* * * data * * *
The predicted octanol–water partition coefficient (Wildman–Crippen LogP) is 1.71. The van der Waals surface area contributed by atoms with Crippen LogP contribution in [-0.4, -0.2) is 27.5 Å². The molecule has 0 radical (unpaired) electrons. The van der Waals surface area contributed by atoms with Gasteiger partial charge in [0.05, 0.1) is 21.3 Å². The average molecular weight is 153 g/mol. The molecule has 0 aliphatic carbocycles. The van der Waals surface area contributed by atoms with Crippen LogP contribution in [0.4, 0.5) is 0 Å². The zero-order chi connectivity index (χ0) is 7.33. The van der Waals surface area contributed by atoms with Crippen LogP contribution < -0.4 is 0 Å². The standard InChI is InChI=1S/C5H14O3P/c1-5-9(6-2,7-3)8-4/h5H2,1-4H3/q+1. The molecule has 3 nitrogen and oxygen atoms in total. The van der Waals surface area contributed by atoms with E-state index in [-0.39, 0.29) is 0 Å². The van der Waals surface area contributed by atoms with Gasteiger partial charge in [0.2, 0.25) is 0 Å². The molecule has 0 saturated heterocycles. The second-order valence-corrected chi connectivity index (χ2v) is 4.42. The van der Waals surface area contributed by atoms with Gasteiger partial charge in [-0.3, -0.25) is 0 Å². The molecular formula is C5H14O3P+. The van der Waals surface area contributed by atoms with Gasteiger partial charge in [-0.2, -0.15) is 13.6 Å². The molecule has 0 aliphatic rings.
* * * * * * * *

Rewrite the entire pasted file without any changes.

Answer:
The predicted octanol–water partition coefficient (Wildman–Crippen LogP) is 1.71. The van der Waals surface area contributed by atoms with Crippen LogP contribution in [-0.4, -0.2) is 27.5 Å². The molecule has 0 radical (unpaired) electrons. The van der Waals surface area contributed by atoms with Gasteiger partial charge in [0.05, 0.1) is 21.3 Å². The average molecular weight is 153 g/mol. The molecule has 0 aliphatic carbocycles. The van der Waals surface area contributed by atoms with Crippen LogP contribution in [0.4, 0.5) is 0 Å². The zero-order chi connectivity index (χ0) is 7.33. The van der Waals surface area contributed by atoms with Crippen LogP contribution < -0.4 is 0 Å². The standard InChI is InChI=1S/C5H14O3P/c1-5-9(6-2,7-3)8-4/h5H2,1-4H3/q+1. The molecule has 3 nitrogen and oxygen atoms in total. The van der Waals surface area contributed by atoms with E-state index in [-0.39, 0.29) is 0 Å². The van der Waals surface area contributed by atoms with Gasteiger partial charge in [0.2, 0.25) is 0 Å². The molecule has 0 saturated heterocycles. The second-order valence-corrected chi connectivity index (χ2v) is 4.42. The van der Waals surface area contributed by atoms with Gasteiger partial charge in [-0.3, -0.25) is 0 Å². The molecular formula is C5H14O3P+. The van der Waals surface area contributed by atoms with Gasteiger partial charge in [-0.2, -0.15) is 13.6 Å². The molecule has 0 aliphatic rings.